Next Generation Communications Blog

Smart Grid

Partnering to Meet the Challenges and Opportunities in Building Smart Cities

The dynamics of this global change are fairly well known, although how to address the challenges isn’t so obvious. For example, cities consume three quarters of energy and contribute 80 percent of CO2 emissions globally, according to a recent report in The Guardian. How can that energy be most effciently delivered, with minimal environmental impact?

Consensus is emerging that what’s needed are smarter, safer, greener cities. Governments and municipalities are under pressure to invest in sustainable infrastructure capable of efficiently delivering services to citizens and workers.

There’s a pretty compelling smart grid transformation opportunity for public-private partnerships embedded in this evolution. Together, telecom service providers and information and communication technology (ICT) providers can bring in their assets, expertise and experience to help power utilities meet goals for smart grid applications.

Smart Cities Will Make Our Lives Better

By: Anthony Trinh, Integrated Marketing Assistant, Alcatel-Lucent

The Internet of Things (IoT) is enabling the world around us to exchange data via a common network. This data will actually help us to understand the ‘things’ (objects and devices) in our lives and make sense of it. But how does the IoT improve our lives?

By 2020, the IoT will connect more than 26 billion devices and almost anything – your connected car, your dog’s collar, and even your entire city – will be able to communicate with each another. Cities are getting bigger and there are a lot of opportunities to streamline operations and manage scarce resources with IoT technology. Innovations in IoT technology are helping public and private organizations gain in-depth insight into the needs of their communities. Cities will become smart – developing strategies to improve their infrastructure, plan for long-term growth, create more energy-efficient environments, and keep people safe.

Advancing Utility IP Migration Takes Time and Care

Mae Kowalke, TMCnet Contributor

This is the third in the three part series looking at how IP, which has been playing an important role in business transformation for some time, now has become critical to the utilities industry as it is leveraging the transformation of communications networks to IP to maximize smart grid deployments. In short, taking full advantage of things like smart metering and big data means to improve usage, real-time information and improved interoperability.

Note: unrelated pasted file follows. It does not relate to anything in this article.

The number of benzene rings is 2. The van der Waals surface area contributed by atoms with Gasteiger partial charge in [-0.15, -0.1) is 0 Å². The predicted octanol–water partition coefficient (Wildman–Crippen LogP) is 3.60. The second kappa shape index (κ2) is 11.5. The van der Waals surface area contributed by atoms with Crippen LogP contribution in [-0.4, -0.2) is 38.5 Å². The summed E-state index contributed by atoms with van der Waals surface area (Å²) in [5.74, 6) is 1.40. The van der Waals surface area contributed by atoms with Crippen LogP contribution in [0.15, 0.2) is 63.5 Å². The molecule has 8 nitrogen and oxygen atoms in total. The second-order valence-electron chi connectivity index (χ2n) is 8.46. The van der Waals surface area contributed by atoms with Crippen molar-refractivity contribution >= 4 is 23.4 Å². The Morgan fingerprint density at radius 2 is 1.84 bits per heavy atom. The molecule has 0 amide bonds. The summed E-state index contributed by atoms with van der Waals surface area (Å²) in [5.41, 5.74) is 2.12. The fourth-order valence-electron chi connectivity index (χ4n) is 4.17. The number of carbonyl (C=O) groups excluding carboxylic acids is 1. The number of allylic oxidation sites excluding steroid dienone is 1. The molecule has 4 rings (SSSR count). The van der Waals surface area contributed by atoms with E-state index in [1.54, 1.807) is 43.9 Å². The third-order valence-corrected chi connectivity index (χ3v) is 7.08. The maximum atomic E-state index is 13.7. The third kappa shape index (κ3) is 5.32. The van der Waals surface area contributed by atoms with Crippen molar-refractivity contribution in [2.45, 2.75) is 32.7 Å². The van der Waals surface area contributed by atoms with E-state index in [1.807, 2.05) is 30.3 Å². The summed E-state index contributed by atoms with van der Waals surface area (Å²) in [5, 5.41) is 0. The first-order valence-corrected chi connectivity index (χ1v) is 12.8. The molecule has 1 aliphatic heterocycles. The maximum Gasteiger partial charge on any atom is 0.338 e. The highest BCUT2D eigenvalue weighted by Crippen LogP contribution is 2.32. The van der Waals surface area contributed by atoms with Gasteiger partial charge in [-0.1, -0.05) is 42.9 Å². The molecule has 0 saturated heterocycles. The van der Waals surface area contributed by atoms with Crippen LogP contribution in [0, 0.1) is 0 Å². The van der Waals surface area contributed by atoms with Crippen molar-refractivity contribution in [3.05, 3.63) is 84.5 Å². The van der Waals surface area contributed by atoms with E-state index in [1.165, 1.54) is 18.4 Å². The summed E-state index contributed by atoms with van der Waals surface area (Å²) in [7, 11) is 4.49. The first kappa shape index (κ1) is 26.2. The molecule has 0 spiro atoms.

The future of the smart grid has unfolded slowly partially because adoption is more than a technology issue, and because while businesses want reliability, utilities demand it; a cautious IP migration is almost a given. In fact, part of the path to adoption goes through social challenges, not just technology investment.

IP Migration Picking Up Speed among Utilities

Mae Kowalke, TMCnet Contributor

A few years ago, the idea of a smart grid and things such as smart metering was the stuff of science fiction. But thanks to recent innovations, a utility that is not working on a migration to IP is behind the curve.

In this second of a three-part series on the value of the migration utility infrastructure to IP as the means to enable and enhance the value of smart grids, we look at an expert’s view of the challenges as highlighted in a recent GridTalk posting by Bart Vrancken, utilities solutions architect at Alcatel-Lucent, who noted, “Utilities telecom used to be very simple, handled in the background with a very small team…The explosive growth in intelligent grid devices with communication capabilities was not foreseen at all several years back. But now we see numerous examples of customers deploying these technologies.”

IP Network Investments Enable Enhanced Smart Grid Value

Mae Kowalke, TMCnet Contributor

The future of the smart grid looks bright. Innovations such as IP/MPLS network connectivity and the desirability to all potential stakeholders in smart cities projects have helped propel smart grid spending in general and investment in the enabling networks. In addition, government programs such as the U. S. Smart Grid Investment Grant Program have pumped $7.8 billion into smart grid systems with accelerated activities taking place around the world. In fact, driven initially by government stimulus, investments by the electric power industry in IP technology is accelerating, with US$200 trillion projected in global expenditures by 2030.